We move on then, to Chief Judge Friendly's Bell theory, that a limited airport search is justified by the danger alone, as long as the defendant is aware of his ability to avoid the search by refusing to board the aircraft. Even assuming arguendo the correctness of this theory,5 which the Bell majority did not adopt, the facts here do not amount to "a showing that he [appellant] was aware that he had a right to refuse to be searched if he should choose not to board the aircraft," Clark, supra, 475 F.2d at 247. The record makes it quite clear that neither the ticket agent, the boarding agent, nor the sky marshal made Ruiz-Estrella aware of any such option.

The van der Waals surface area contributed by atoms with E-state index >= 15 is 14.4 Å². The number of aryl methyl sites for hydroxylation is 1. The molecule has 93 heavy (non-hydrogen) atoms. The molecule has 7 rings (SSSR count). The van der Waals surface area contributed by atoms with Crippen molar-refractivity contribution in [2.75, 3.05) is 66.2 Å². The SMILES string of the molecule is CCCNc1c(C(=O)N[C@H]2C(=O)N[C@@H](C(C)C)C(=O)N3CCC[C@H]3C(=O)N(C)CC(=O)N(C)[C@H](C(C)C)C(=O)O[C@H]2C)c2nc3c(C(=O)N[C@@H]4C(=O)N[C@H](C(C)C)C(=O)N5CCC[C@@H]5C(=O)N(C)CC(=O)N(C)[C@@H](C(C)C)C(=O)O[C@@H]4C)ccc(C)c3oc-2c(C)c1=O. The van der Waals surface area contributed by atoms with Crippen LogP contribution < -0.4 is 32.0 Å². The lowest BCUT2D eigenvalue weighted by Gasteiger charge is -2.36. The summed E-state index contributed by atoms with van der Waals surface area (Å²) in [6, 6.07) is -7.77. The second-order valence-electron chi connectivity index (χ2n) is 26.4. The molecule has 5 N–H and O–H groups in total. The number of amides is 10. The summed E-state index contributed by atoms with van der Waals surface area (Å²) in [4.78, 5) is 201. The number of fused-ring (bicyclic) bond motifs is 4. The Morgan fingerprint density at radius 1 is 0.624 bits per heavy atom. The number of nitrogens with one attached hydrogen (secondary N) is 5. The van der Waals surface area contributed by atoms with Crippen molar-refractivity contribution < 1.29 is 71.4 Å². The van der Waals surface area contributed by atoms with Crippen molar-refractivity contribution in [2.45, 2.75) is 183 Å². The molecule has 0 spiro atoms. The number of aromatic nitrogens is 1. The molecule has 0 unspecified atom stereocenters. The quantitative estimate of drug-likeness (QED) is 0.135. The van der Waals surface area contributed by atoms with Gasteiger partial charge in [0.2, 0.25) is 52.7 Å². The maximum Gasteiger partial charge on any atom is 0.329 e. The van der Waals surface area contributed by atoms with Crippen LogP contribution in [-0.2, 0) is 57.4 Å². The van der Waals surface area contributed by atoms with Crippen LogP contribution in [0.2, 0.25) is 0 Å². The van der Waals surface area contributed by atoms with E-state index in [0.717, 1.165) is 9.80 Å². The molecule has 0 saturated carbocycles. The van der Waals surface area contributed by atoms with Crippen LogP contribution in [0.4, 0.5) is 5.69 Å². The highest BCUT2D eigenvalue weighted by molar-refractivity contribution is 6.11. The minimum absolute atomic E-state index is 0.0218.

Nor can the posters be relied upon for such a showing. Even putting to one side the government's concession at argument that it does not rely at all on the posters in this case,6 it is clear that the posters do not alert passengers to their ability to avoid search by refusing to board. Indeed, there was but a single brief reference to the posters in the entire suppression hearing, and we would be loathe to infer from that both that appellant had seen them and had taken them to apprise him of his ability to avoid search. Whatever the merits of Judge Friendly's Bell concurrence, it is factually inapplicable here.